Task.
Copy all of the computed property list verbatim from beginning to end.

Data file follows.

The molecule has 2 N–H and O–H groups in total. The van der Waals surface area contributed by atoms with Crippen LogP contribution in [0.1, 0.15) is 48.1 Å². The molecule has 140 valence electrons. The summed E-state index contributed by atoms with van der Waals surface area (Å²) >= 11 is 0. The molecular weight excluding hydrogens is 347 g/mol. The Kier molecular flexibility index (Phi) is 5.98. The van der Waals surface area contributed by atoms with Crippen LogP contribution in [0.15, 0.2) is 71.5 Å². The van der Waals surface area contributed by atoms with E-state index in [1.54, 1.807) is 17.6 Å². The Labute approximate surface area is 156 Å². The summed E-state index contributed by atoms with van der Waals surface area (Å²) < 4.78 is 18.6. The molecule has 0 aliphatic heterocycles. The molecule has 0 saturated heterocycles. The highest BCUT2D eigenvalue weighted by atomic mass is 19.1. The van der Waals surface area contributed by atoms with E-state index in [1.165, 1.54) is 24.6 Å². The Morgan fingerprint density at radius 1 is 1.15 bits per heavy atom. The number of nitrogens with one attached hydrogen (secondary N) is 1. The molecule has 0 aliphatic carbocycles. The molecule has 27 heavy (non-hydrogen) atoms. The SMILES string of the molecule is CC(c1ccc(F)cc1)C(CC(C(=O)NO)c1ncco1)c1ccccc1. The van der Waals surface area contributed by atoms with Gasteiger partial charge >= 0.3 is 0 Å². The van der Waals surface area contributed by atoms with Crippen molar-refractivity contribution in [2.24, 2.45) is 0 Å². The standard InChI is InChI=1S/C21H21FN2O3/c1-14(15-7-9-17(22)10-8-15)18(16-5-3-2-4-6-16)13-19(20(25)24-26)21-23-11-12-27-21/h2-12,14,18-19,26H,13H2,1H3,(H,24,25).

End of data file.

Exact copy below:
The molecule has 2 N–H and O–H groups in total. The van der Waals surface area contributed by atoms with Crippen LogP contribution in [0.1, 0.15) is 48.1 Å². The molecule has 140 valence electrons. The summed E-state index contributed by atoms with van der Waals surface area (Å²) >= 11 is 0. The molecular weight excluding hydrogens is 347 g/mol. The Kier molecular flexibility index (Phi) is 5.98. The van der Waals surface area contributed by atoms with Crippen LogP contribution in [0.15, 0.2) is 71.5 Å². The van der Waals surface area contributed by atoms with E-state index in [1.54, 1.807) is 17.6 Å². The Labute approximate surface area is 156 Å². The summed E-state index contributed by atoms with van der Waals surface area (Å²) < 4.78 is 18.6. The molecule has 0 aliphatic heterocycles. The molecule has 0 saturated heterocycles. The highest BCUT2D eigenvalue weighted by atomic mass is 19.1. The van der Waals surface area contributed by atoms with E-state index in [1.165, 1.54) is 24.6 Å². The Morgan fingerprint density at radius 1 is 1.15 bits per heavy atom. The number of nitrogens with one attached hydrogen (secondary N) is 1. The molecule has 0 aliphatic carbocycles. The molecule has 27 heavy (non-hydrogen) atoms. The SMILES string of the molecule is CC(c1ccc(F)cc1)C(CC(C(=O)NO)c1ncco1)c1ccccc1. The van der Waals surface area contributed by atoms with Gasteiger partial charge >= 0.3 is 0 Å². The van der Waals surface area contributed by atoms with Crippen molar-refractivity contribution in [2.24, 2.45) is 0 Å². The standard InChI is InChI=1S/C21H21FN2O3/c1-14(15-7-9-17(22)10-8-15)18(16-5-3-2-4-6-16)13-19(20(25)24-26)21-23-11-12-27-21/h2-12,14,18-19,26H,13H2,1H3,(H,24,25).